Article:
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Oyster Bay's Raynham Hall Museum debuts new website

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Raynham Hall Museum is one of Long Island’s most historic landmarks, having served as the home of Robert Townsend, one of George Washington’s key spies during the American Revolution. While the building itself is centuries old, the museum’s website, www.raynhamhallmuseum.org, has been completely revamped, making the rich history of the museum accessible to more people than ever.

In the era of the coronavirus pandemic, shifting safety precautions have given rise to a renewed reliance on the internet and virtual programming, said Harriet Gerard Clark, the museum’s executive director. Despite doors being temporarily closed for the sake of public health, she said, Raynham Hall has put much focus into reaching their target market online.

In updating its website, Raynham Hall has been able to reach far beyond its target audience, Gerard Clark said, with users from places like Tennessee and London immersing themselves in the Townsend family’s extensive history. The original website was created over 10 years ago, she said. It lacked the user-friendliness necessary to keep up with an increasingly digitized world, especially since the pandemic began.

“We have been able to reach about 5,000 kids through the internet since the pandemic started,” Gerard Clark said. “Usually, we reach that many kids in a given year through field trips.”

Gerard Clark said the development of the website was aided greatly by several grants from outside entities. Grants from Humanities New York, the Robert David Lion Gardiner Foundation and the National Endowment for the Humanities combined to provide over $7,000 in funding for the website.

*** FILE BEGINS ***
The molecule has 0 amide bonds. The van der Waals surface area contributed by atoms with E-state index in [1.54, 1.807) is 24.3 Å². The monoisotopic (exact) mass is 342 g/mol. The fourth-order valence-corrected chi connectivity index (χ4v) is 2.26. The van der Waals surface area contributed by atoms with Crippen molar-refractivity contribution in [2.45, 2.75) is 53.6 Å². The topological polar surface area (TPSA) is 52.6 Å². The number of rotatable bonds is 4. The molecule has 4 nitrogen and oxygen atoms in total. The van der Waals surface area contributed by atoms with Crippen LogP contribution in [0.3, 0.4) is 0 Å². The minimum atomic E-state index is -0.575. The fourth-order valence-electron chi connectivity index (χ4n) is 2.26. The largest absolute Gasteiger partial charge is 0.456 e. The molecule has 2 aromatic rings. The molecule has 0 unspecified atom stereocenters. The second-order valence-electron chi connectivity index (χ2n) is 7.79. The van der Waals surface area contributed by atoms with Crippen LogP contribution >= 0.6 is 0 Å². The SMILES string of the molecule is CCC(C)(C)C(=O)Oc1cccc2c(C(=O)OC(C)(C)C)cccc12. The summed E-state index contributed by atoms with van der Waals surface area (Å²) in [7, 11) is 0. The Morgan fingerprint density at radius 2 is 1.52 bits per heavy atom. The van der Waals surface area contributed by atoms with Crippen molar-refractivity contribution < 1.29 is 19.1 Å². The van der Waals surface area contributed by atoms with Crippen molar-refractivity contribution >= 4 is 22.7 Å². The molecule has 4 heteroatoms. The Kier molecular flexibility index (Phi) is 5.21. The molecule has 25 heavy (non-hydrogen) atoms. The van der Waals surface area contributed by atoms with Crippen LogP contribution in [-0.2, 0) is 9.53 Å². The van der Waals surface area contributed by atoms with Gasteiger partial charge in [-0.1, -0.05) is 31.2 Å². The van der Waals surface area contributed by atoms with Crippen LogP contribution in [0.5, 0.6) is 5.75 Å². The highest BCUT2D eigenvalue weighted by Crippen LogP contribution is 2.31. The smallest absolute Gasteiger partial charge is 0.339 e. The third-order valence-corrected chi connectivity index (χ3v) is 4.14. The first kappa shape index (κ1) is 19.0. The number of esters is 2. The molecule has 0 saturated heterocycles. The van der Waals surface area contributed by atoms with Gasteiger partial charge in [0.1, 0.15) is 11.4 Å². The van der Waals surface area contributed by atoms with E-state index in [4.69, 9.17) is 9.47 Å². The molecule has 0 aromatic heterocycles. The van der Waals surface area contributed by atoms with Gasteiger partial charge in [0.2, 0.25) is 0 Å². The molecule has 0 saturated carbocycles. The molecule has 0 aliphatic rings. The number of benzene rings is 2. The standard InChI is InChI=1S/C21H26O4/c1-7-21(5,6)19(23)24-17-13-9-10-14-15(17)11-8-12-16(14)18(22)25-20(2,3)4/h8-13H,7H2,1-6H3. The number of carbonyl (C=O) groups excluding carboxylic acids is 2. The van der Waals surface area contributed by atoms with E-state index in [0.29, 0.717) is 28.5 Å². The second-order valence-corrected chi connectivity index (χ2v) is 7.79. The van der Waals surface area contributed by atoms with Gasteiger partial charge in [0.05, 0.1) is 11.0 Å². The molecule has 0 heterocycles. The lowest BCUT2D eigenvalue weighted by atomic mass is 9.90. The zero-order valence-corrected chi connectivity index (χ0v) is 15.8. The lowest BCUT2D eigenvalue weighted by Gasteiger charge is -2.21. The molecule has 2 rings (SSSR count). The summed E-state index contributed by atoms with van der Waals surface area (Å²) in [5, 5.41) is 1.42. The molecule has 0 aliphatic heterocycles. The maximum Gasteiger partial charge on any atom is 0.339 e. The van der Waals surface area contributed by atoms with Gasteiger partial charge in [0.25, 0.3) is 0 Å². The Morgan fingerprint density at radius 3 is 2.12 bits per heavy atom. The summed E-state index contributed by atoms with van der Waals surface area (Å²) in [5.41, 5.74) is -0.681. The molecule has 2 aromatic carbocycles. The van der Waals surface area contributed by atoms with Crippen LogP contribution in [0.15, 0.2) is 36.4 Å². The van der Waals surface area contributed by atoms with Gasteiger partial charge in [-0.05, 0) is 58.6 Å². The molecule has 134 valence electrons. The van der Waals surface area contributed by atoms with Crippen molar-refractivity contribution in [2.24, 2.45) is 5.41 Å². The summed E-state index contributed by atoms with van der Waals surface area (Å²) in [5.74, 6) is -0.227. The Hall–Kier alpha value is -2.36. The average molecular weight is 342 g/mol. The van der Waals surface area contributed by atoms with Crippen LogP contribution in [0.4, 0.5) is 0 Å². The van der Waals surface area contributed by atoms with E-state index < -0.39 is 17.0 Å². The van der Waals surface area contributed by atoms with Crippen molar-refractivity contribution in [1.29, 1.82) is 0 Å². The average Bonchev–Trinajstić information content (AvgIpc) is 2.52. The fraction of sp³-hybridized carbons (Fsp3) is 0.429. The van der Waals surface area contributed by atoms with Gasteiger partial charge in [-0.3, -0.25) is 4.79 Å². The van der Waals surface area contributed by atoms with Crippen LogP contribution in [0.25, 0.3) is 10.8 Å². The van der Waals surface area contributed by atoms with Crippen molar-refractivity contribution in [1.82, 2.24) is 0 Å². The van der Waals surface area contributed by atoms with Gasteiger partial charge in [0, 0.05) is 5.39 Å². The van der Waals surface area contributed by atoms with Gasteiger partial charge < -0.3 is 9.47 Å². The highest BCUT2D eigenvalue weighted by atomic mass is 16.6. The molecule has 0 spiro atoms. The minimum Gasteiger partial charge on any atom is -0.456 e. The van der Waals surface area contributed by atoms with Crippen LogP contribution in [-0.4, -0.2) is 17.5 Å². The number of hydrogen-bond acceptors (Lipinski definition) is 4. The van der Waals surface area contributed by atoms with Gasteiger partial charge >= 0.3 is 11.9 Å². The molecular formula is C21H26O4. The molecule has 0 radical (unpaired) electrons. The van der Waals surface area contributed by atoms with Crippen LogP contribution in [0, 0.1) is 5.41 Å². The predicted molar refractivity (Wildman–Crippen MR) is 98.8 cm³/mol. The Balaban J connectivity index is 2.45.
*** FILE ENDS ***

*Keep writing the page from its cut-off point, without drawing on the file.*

The new website offers features such as virtual tours, spy games and a digitized collections area, about which Gerard Clark said she is especially enthused.

“If you go to the collections page now, there’s a whole page about how to search for things,” she said. “Even if you can’t come to the museum, and even once the museum is open, we don’t just have everything set up. You can’t see everything at once, but with this feature, you can.”

Theresa Skvarla, the museum’s director of public relations, said she believes that, despite the pause on in-person visitation, visitors to Raynham Hall’s new website are still experiencing a well-rounded look into what the museum has to offer. She said that the depth and breadth of the website is beneficial to those who seek knowledge of the American Revolution.

Typically, most of Raynham Hall’s visitors are elementary school students who are learning American history and its ties to the North Shore community, said John Collins, the museum’s board president. House museums are static establishments, he explained, which are rarely revisited once seen for the first time.

Usually, Collins said, such museums do not offer much to entice visitors. However, he said recent ties to Raynham Hall in academia and in the media have considerably boosted the museum’s visitation rate. Despite the shift to virtual learning and research, he said he is optimistic that the museum will continue to garner an increasing amount of interest and visitors, albeit to its virtual platform.

Raynham Hall is the only house museum on Long Island accredited by the American Alliance of Museums, Collins said, which forces it to keep up with the high standards the organization demands. Making all of the museum’s programs and collections accessible through the new website is part of trying to do the best and most professional job of maintaining those standards.